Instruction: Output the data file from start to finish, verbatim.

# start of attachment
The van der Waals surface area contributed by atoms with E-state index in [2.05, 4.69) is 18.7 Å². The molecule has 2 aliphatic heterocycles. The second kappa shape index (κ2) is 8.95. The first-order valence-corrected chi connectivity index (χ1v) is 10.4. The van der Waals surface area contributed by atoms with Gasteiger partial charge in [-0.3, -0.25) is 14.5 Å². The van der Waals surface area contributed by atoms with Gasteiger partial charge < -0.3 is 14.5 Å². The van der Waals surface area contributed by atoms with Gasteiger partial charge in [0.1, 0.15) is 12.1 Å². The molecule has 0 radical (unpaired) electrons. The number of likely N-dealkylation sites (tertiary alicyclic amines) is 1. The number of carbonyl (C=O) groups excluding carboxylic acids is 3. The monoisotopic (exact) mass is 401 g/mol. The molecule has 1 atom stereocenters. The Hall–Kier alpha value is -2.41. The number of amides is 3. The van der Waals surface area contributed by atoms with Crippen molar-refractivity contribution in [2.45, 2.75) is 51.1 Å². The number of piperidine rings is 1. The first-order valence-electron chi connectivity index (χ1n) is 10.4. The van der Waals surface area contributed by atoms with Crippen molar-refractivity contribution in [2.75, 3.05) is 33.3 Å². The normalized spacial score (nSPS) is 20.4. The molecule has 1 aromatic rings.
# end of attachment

The van der Waals surface area contributed by atoms with E-state index in [2.05, 4.69) is 18.7 Å². The molecule has 2 aliphatic heterocycles. The second kappa shape index (κ2) is 8.95. The first-order valence-corrected chi connectivity index (χ1v) is 10.4. The van der Waals surface area contributed by atoms with Gasteiger partial charge in [-0.3, -0.25) is 14.5 Å². The van der Waals surface area contributed by atoms with Gasteiger partial charge < -0.3 is 14.5 Å². The van der Waals surface area contributed by atoms with Gasteiger partial charge in [0.1, 0.15) is 12.1 Å². The molecule has 0 radical (unpaired) electrons. The number of likely N-dealkylation sites (tertiary alicyclic amines) is 1. The number of carbonyl (C=O) groups excluding carboxylic acids is 3. The monoisotopic (exact) mass is 401 g/mol. The molecule has 1 atom stereocenters. The Hall–Kier alpha value is -2.41. The number of amides is 3. The van der Waals surface area contributed by atoms with Crippen molar-refractivity contribution in [2.45, 2.75) is 51.1 Å². The number of piperidine rings is 1. The first-order valence-electron chi connectivity index (χ1n) is 10.4. The van der Waals surface area contributed by atoms with Crippen molar-refractivity contribution in [2.75, 3.05) is 33.3 Å². The normalized spacial score (nSPS) is 20.4. The molecule has 1 aromatic rings.